"Dead Poets Society" was a surprise hit upon its release in 1989. This character drama set in a 1950s boys' boarding school in Vermont was directed by versatile Australian director Peter Weir ("The Truman Show," "Master and Commander") and written by Tom Shulman ("Honey, I Shrunk the Kids"). Much of the acclaim went to star Robin Williams, but the movie also provided an early glimpse at the talents of Robert Sean Leonard and Ethan Hawke.
Neil (Robert Shawn Leonard), Todd (Ethan Hawke) and their classmates are privileged students at the elite Welton Academy prep school. They are sons of blue-blooded New England families and expected to go into respectable careers like medicine and the law. Todd, however, nurses creative ambitions. He lacks the courage to pursue these dreams until the arrival of the new English teacher, Mr. Keating (Robin Williams).
Keating arrives and immediately subverts the expectations of a prep school English class. He addresses the boys with affectionate, spontaneous familiarity. He is more interested in their psychological and moral development than their knowledge of literature. His class engages in strange activities, such as ripping pages out of books, standing on their desks and showing open disdain for creaky classic poems.
Neil, Todd and their friends begin to revere their new mentor and investigate his history as a student at their school. They find he was a member of a now extinct club: The Dead Poets Society. They meet in a cave near the school and recreate the poetry club, even though not all the members are interested in the poetry itself. Todd, particularly, is uncomfortable with poetry whereas Neil has a great passion for it.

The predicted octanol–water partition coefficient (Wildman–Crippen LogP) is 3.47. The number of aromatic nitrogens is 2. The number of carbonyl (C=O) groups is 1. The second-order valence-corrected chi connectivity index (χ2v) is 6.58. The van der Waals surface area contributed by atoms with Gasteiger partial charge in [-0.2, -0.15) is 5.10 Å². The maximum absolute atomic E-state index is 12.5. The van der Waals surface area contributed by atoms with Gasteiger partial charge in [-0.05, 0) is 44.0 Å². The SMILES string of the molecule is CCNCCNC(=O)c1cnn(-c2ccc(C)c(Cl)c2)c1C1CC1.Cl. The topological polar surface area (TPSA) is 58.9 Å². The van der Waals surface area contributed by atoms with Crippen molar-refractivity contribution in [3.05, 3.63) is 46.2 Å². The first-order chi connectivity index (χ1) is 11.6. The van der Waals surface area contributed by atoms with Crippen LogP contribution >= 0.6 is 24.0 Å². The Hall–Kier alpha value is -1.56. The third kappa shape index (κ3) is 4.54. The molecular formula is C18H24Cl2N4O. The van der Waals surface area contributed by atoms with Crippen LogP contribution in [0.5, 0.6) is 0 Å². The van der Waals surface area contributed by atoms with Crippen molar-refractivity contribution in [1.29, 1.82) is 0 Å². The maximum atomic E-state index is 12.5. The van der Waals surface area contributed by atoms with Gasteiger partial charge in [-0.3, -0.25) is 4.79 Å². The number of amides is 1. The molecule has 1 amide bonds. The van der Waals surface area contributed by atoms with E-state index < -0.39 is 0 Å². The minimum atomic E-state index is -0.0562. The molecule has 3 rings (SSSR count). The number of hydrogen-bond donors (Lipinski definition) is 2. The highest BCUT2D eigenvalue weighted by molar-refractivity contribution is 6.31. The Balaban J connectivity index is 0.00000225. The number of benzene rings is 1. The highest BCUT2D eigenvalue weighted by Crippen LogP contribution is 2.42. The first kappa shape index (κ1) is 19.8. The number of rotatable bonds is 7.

When Keating gives his class an explicit assignment to write a poem, Todd finds himself unable to do so. The next day in class Keating asks him instead to make up a poem on the spot. Todd surprises his classmates and himself with the results. Meanwhile, Neil has decided he wants to be an actor, knowing the embarrassment and disapproval it will cause his parents. He auditions for the school production of Shakespeare's "A Midsummer Night's Dream." Meanwhile, the Society meetings have become less about poetry and more about carousing with girls, drinking and smoking.
Neil is overjoyed to discover he was won a lead role in the play, but his father demands that his son withdraw from the role. Keating tells Neil to approach his father again, expressing how deeply important participating in the production is to him. Instead, Neil decides to lie and keep his continued acting from his father. He performs wonderfully in the opening night of the play to great acclaim. However, his father discovers the lie and decides to send Neil to a military prep school. Distraught, Neil kills himself.
Neil's father blames Keating for his son's death and demands the teacher's dismissal. He bands together with other irate parents unhappy with Keating's unorthodox teaching style, and they force several of the boys into signing a document that attests Keating abused his position and corrupted his students. Defeated, Keating returns one last time to his classroom to retrieve some personal articles, when the boys salute him with a final display of admiration by standing on their desks.
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